In this arrangement, the oscillating rail 117 is itself connected through a connecting rod 149 to the core 150 of a solenoid 151 incorporated in the frame 121 of the typewriter, so that when the solenoid is energized, the core is rapidly attracted by an armature 152, and entrains the oscillating rail 117 in the rearward direction.
The electric circuit for actuating the horizontal rod 132 at a particular frequency and by means of the solenoid 151 is illustrated in FIG. 19 and, apart from this solenoid, it incorporates a circuit breaker 135 and a condenser 153 which is connected to the terminal of an A.C. source 154 through a resistor 155 as well as through a fixed contact 156 and a moving contact 157 of the circuit breaker 135.
In the charging circuit of the condenser 153 is provided a rectifier 158 which rectifies one or both of the A.C. phases and which drops when the operating circuit is connected to a D.C. source.
When the switch 159 is closed, the condenser 153 is momentarily charged since the time constant R.C. of the charging circuit is very small. The solenoid 151 is connected to one of the two contacts of the condenser 153 by way of the moving contact 157, a second fixed contact pole 161 of the circuit breaker 135, and a rheostat 162, and is connected directly to the other side of the condenser 153.
A high-duty by-pass resistor 164, connected in parallel, can be used in the customary manner for shunting the condenser charge.
The typewriter functions as follows: When the switch 159 is moved to the on position, the condenser 153 is charged. Downward movement of the front arm 128 of a key lever 124 brings the hooked end of the hook member 118 associated therewith into the zone of action of the oscillating rail 117. Further downward movement of the key lever 124 into abutment with the retaining rail 142 moves the rear arm 129 of the key lever 124 upwards while the horizontal bar 132 is raised and this in turn depresses the pip 136 which is connected to the movable contact 157 of the circuit breaker 135 and moves this into contact with the fixed contact pole 161, so that the solenoid 151 is connected to the terminals of the condenser 153. The solenoid 151 is immediately energized by the charge flowing from the condenser and pulls up the core 150 so that the oscillating rail 117 and, with it, also the hook member 118 of the actuated key are pulled rearwards by the connecting rod 149. The toggle lever 116 of the corresponding type-lever arrangement is thus swung about the horizontal shaft 137 in the clockwise direction (from the position shown in solid lines in FIG. 18 to the position shown in broken lines), and thereby its longer arm 115, by way of the strut 114, swings the type lever 111 with considerable momentum so that it strikes the roller 122.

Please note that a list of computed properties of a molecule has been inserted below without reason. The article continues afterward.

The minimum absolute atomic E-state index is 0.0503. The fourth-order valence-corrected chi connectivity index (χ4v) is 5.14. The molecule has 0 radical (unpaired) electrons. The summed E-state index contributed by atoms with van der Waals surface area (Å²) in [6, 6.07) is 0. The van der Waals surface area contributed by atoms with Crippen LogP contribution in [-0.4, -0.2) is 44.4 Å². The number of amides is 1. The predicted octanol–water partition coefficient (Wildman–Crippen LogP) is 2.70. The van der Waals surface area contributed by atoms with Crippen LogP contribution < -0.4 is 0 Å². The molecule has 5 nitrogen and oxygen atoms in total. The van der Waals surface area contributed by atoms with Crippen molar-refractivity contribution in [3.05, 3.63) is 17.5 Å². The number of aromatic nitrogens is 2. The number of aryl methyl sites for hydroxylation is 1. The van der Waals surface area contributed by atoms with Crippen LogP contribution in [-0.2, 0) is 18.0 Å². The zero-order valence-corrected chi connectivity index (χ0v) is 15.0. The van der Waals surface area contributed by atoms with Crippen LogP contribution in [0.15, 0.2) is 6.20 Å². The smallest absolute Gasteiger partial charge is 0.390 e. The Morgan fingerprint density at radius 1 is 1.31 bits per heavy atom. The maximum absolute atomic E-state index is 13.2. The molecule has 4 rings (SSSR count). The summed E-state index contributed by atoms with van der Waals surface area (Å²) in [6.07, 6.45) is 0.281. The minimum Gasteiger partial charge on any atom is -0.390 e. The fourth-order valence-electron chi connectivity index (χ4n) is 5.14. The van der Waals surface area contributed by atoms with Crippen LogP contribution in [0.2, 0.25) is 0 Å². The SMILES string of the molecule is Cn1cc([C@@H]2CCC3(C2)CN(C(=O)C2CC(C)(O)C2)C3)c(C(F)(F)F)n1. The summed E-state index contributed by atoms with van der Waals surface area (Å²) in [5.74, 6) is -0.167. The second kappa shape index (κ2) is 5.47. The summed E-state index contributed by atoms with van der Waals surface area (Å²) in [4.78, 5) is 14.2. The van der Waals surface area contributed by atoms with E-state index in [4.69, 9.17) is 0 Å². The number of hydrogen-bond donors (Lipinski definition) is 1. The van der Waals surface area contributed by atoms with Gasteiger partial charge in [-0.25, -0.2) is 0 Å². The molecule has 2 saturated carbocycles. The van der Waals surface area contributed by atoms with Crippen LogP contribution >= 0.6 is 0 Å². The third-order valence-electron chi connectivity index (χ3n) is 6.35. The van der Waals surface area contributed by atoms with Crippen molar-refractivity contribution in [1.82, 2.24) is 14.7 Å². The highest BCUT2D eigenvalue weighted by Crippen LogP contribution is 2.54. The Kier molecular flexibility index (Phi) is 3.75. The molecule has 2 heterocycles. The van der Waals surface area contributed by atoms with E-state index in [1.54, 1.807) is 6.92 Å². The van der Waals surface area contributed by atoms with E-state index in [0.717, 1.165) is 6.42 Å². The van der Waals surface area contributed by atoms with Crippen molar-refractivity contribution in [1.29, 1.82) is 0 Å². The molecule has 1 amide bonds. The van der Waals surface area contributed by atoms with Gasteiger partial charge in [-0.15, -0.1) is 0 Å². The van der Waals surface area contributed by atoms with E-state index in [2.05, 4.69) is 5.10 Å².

Because of the return swing of the oscillating rail 117, which, upon discharge from the condenser 153 and interruption of the flow of current through the solenoid 151 due to release of the pip 136 and therefore the return swing of the movable contact 157 from the pole 161 to the fixed contact pole 156, is swung back into its initial position under the action of the return spring 148, the hook member 118 is already released, whereas the type lever, due to its moment of inertia, completes its swinging movement towards the roller 122.